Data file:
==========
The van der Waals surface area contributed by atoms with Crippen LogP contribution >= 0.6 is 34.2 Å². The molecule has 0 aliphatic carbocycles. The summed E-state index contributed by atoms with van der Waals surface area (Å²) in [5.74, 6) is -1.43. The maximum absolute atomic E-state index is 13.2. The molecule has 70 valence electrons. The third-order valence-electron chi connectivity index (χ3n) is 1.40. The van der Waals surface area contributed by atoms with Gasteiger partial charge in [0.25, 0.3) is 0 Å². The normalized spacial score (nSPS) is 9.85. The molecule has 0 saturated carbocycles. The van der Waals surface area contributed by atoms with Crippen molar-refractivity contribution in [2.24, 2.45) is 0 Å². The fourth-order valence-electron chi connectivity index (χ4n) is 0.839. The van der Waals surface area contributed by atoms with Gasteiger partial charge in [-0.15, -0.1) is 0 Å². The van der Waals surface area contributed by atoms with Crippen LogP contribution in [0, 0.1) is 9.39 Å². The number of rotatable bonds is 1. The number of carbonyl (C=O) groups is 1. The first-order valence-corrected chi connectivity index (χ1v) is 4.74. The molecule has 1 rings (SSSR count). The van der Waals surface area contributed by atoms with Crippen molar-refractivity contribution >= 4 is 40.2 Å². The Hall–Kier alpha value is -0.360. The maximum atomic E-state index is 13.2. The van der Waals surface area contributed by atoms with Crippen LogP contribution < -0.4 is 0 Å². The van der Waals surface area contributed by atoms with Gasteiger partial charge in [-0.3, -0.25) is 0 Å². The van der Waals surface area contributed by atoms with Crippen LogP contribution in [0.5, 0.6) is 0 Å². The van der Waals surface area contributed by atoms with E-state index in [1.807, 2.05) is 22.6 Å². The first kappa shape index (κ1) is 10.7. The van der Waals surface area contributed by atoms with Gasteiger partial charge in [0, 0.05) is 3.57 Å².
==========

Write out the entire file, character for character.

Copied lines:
The van der Waals surface area contributed by atoms with Crippen LogP contribution >= 0.6 is 34.2 Å². The molecule has 0 aliphatic carbocycles. The summed E-state index contributed by atoms with van der Waals surface area (Å²) in [5.74, 6) is -1.43. The maximum absolute atomic E-state index is 13.2. The molecule has 70 valence electrons. The third-order valence-electron chi connectivity index (χ3n) is 1.40. The van der Waals surface area contributed by atoms with Gasteiger partial charge in [0.25, 0.3) is 0 Å². The normalized spacial score (nSPS) is 9.85. The molecule has 0 saturated carbocycles. The van der Waals surface area contributed by atoms with Crippen molar-refractivity contribution in [2.24, 2.45) is 0 Å². The fourth-order valence-electron chi connectivity index (χ4n) is 0.839. The van der Waals surface area contributed by atoms with Gasteiger partial charge in [-0.15, -0.1) is 0 Å². The van der Waals surface area contributed by atoms with Crippen LogP contribution in [0, 0.1) is 9.39 Å². The number of rotatable bonds is 1. The number of carbonyl (C=O) groups is 1. The first-order valence-corrected chi connectivity index (χ1v) is 4.74. The molecule has 1 rings (SSSR count). The van der Waals surface area contributed by atoms with Crippen molar-refractivity contribution >= 4 is 40.2 Å². The Hall–Kier alpha value is -0.360. The maximum atomic E-state index is 13.2. The van der Waals surface area contributed by atoms with Crippen LogP contribution < -0.4 is 0 Å². The van der Waals surface area contributed by atoms with Gasteiger partial charge in [-0.3, -0.25) is 0 Å². The van der Waals surface area contributed by atoms with Crippen LogP contribution in [0.5, 0.6) is 0 Å². The van der Waals surface area contributed by atoms with E-state index in [1.807, 2.05) is 22.6 Å². The first kappa shape index (κ1) is 10.7. The van der Waals surface area contributed by atoms with Gasteiger partial charge in [0, 0.05) is 3.57 Å².